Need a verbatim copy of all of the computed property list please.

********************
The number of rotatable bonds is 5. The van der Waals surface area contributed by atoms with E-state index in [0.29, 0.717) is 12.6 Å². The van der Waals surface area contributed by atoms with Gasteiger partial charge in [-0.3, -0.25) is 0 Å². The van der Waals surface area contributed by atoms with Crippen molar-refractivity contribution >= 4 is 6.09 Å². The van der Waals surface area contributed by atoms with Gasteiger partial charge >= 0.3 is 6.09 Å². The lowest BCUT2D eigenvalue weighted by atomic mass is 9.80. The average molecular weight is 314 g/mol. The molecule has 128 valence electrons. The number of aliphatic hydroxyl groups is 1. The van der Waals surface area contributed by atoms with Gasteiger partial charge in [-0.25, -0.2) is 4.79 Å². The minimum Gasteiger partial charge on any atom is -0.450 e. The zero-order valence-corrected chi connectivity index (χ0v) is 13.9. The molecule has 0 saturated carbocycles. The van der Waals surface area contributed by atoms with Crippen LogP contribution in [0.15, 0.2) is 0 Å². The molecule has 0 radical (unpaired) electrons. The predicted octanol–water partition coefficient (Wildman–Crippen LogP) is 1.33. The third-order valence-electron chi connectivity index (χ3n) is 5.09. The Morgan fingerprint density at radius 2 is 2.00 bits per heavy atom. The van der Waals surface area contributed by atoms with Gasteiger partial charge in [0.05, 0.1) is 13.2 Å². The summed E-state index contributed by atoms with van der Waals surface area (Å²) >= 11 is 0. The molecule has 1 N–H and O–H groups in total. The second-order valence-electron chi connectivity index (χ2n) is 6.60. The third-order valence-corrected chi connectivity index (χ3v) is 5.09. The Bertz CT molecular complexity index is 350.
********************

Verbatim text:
The number of rotatable bonds is 5. The van der Waals surface area contributed by atoms with E-state index in [0.29, 0.717) is 12.6 Å². The van der Waals surface area contributed by atoms with Gasteiger partial charge in [-0.3, -0.25) is 0 Å². The van der Waals surface area contributed by atoms with Crippen molar-refractivity contribution >= 4 is 6.09 Å². The van der Waals surface area contributed by atoms with Gasteiger partial charge >= 0.3 is 6.09 Å². The lowest BCUT2D eigenvalue weighted by atomic mass is 9.80. The average molecular weight is 314 g/mol. The molecule has 128 valence electrons. The number of aliphatic hydroxyl groups is 1. The van der Waals surface area contributed by atoms with Gasteiger partial charge in [-0.25, -0.2) is 4.79 Å². The minimum Gasteiger partial charge on any atom is -0.450 e. The zero-order valence-corrected chi connectivity index (χ0v) is 13.9. The molecule has 0 saturated carbocycles. The van der Waals surface area contributed by atoms with Crippen LogP contribution in [0.15, 0.2) is 0 Å². The molecule has 0 radical (unpaired) electrons. The predicted octanol–water partition coefficient (Wildman–Crippen LogP) is 1.33. The third-order valence-electron chi connectivity index (χ3n) is 5.09. The Morgan fingerprint density at radius 2 is 2.00 bits per heavy atom. The van der Waals surface area contributed by atoms with Gasteiger partial charge in [0.05, 0.1) is 13.2 Å². The summed E-state index contributed by atoms with van der Waals surface area (Å²) >= 11 is 0. The molecule has 1 N–H and O–H groups in total. The second-order valence-electron chi connectivity index (χ2n) is 6.60. The third-order valence-corrected chi connectivity index (χ3v) is 5.09. The Bertz CT molecular complexity index is 350.